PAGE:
ioWireframe = `Part1/Geometrical Set.1/Line.1`
ioWireframe = `Part1/Geometrical Set.1/Plane.1`
ioWireframe = `Part1/Geometrical Set.1/Circle.1`
ioWireframe = `Part1/Geometrical Set.1/Surface.1`

However we can’t go in the opposite direction and equate directly a ‘Point‘ to a ‘Wireframe‘ element. This happens with some EKL functions the best example of this is ‘translate‘. When we translate geometry we can select any type ‘Point‘ , ‘Line‘, ‘Plane‘, ‘Curve‘ etc. So the translate function has to be written to accept ‘Wireframe‘ elements, but as a result the output also has to be ‘Wireframe‘, since we never know what object type is being translated.

This can be seen below with the ‘ToTranslate‘ object which is defined as ‘Wireframe‘ and the last part of the method signature is ‘Wireframe‘ shown out side of the last parenthesis.

translate(ToTranslate : Wireframe , Direction : Direction , Offset : Length ) : Wireframe

So if I translate a ‘Point‘ and I get back a ‘Wireframe‘ element how do I convert this back to a ‘Point‘. This is where the ‘Set‘ keyword comes in or the Cast method. Here we can see a point by coordinates is created along with a direction these are then used to define a translation in +Z of 10mm.

The ‘Set‘ Keyword is used to force the ‘ioTranslatedPoint‘ object to be equivalent to the translated ‘Wireframe‘ object.

Where as the ‘: Point‘ Casts (Converts) the resulting translated ‘Wireframe‘ object to a ‘Point‘ object. When Casting we must match the object type to the left-hand side of the equals symbol. The Cast method becomes really useful when in-lining constructors, since we can cast the correct type within a line of code where as the ‘Set‘ keyword can only be used at the start of a line of code.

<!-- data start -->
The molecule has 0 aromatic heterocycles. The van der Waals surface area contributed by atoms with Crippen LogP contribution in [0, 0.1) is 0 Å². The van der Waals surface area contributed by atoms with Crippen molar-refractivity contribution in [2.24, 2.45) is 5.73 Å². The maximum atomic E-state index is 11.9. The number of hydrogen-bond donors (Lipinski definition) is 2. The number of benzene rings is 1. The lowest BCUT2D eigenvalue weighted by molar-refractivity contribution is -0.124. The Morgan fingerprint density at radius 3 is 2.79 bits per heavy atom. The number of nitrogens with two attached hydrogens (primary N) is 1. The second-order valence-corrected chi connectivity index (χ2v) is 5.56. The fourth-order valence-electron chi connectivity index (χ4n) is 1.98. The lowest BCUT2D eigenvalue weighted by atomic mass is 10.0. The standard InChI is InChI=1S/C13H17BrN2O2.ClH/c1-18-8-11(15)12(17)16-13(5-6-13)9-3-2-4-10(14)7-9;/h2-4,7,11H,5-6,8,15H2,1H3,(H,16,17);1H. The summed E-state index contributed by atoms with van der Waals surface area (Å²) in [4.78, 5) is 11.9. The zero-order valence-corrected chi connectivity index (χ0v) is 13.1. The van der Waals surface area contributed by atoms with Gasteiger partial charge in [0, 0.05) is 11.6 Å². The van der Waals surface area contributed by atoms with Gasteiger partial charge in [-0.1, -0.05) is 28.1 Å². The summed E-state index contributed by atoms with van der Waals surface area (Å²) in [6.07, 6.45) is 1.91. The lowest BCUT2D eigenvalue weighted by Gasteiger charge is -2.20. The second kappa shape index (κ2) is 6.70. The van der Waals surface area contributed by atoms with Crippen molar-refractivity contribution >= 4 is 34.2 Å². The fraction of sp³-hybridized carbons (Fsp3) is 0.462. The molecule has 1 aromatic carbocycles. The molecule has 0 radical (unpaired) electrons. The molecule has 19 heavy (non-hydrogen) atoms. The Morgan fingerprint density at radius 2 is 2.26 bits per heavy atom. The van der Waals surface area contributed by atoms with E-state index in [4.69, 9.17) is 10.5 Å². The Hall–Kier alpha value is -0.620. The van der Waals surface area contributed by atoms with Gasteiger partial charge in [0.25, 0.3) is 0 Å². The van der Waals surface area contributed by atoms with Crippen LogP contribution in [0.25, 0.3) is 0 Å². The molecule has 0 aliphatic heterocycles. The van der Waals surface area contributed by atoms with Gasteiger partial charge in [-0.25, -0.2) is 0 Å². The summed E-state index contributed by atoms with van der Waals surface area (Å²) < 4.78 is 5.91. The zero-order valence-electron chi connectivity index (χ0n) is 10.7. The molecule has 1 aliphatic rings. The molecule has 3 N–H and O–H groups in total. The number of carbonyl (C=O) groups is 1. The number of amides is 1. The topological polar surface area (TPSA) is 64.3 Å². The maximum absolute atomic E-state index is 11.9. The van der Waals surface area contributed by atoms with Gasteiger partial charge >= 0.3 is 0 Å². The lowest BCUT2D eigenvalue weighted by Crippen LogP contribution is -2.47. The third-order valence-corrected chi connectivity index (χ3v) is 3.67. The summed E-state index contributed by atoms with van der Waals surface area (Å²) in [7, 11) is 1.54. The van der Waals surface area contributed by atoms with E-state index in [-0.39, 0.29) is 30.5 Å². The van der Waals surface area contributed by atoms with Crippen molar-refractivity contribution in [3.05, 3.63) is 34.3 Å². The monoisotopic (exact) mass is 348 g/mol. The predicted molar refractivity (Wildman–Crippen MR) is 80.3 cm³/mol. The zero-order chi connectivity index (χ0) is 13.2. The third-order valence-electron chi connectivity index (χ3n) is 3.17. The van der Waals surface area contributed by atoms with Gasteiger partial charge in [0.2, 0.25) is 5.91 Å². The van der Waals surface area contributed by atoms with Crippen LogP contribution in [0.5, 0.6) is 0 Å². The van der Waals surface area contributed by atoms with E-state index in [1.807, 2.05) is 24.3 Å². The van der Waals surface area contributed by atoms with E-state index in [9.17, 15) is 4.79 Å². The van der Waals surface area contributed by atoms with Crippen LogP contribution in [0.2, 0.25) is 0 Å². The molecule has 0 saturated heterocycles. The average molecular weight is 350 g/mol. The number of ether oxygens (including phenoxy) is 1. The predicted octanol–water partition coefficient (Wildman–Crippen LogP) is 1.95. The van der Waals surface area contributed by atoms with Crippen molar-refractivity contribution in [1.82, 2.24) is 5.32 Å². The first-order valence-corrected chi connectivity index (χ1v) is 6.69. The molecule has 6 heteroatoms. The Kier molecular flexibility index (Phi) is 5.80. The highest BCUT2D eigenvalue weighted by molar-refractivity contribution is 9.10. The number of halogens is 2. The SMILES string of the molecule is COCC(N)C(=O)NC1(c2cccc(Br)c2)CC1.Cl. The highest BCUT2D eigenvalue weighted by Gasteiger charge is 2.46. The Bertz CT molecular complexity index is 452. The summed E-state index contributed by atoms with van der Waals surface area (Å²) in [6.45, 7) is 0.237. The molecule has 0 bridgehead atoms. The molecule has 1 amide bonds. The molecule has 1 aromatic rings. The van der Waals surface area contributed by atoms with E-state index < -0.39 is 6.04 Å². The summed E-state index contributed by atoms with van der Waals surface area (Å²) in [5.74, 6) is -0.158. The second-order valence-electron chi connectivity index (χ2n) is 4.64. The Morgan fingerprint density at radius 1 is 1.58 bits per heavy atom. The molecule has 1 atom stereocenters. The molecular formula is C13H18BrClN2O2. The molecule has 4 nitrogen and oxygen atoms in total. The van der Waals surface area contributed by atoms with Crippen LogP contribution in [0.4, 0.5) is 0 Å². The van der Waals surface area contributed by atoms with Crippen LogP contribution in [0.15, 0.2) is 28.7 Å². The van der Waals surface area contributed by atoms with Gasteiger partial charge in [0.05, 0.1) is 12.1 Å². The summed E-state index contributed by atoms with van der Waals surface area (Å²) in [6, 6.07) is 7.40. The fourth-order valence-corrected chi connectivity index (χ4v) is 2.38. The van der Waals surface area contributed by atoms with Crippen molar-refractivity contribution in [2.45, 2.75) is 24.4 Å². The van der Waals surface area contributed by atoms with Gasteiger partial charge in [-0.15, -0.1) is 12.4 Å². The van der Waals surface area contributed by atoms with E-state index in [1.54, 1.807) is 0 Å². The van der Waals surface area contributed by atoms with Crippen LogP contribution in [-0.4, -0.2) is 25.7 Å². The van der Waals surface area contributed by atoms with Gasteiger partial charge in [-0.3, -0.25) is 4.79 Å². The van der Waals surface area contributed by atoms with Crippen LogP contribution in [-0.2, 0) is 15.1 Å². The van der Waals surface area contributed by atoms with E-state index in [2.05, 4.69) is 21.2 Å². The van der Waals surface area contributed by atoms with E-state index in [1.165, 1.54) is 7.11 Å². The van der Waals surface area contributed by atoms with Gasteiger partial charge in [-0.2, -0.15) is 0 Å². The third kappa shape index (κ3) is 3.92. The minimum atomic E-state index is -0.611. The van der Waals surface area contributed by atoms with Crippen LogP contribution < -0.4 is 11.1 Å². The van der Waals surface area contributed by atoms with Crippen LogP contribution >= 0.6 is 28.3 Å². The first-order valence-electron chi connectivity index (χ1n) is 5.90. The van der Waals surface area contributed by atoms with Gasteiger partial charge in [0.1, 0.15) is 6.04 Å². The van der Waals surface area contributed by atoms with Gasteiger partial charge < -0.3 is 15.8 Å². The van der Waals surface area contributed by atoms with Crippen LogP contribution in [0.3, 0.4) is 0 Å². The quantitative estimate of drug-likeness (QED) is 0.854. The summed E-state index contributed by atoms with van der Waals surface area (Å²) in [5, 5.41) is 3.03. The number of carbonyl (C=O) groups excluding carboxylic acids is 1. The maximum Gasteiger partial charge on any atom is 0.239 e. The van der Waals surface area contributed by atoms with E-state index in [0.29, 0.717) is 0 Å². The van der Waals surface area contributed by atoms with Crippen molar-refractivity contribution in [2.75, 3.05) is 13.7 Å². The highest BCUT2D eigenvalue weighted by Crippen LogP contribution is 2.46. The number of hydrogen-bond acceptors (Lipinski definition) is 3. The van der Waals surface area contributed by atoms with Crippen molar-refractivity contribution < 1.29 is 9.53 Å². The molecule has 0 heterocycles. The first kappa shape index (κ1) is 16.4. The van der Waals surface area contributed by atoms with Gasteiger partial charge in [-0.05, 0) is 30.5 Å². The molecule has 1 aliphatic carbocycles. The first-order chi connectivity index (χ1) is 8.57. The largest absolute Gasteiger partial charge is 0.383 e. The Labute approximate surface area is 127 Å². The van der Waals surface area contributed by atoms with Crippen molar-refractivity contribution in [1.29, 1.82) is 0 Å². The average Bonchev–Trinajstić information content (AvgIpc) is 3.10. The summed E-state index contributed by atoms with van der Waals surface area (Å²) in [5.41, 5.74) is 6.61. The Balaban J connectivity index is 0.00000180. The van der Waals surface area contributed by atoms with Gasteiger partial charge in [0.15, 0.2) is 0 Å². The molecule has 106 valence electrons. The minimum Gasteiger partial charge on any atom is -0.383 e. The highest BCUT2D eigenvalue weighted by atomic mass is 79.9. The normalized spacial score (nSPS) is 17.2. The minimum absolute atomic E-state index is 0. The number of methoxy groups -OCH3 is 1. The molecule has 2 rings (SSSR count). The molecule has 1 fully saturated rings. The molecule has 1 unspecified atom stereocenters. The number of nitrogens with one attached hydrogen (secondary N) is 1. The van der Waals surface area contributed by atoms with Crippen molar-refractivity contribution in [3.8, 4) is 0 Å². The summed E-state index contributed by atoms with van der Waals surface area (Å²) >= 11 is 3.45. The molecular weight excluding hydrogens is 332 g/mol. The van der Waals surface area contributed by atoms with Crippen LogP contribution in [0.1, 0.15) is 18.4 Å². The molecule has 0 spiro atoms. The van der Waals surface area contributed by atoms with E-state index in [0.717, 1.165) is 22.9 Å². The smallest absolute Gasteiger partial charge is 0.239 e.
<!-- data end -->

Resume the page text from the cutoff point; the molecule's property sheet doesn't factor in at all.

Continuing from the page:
Let ioPoint ( Point )
ioPoint = point( 0mm , 0mm , 0mm ) // Create a Point at 0,0,0

Let ioDirection ( Direction )
ioDirection =direction( 0mm , 0mm , 1mm )  // Create a Direction in +Z

Let ioTranslatedPoint ( Point )
ioTranslatedPoint = translate( ioPoint , ioDirection , 10mm ) : Point

    // Or

Set ioTranslatedPoint = translate( ioPoint , ioDirection , 10mm )

    // Or

Let ioTranslatedWireframe ( Wireframe )
ioTranslatedWireframe = translate( ioPoint , ioDirection , 10mm )
Set ioTranslatedPoint = ioTranslatedWireframe

        // Or

ioTranslatedPoint = ioTranslatedWireframe : Point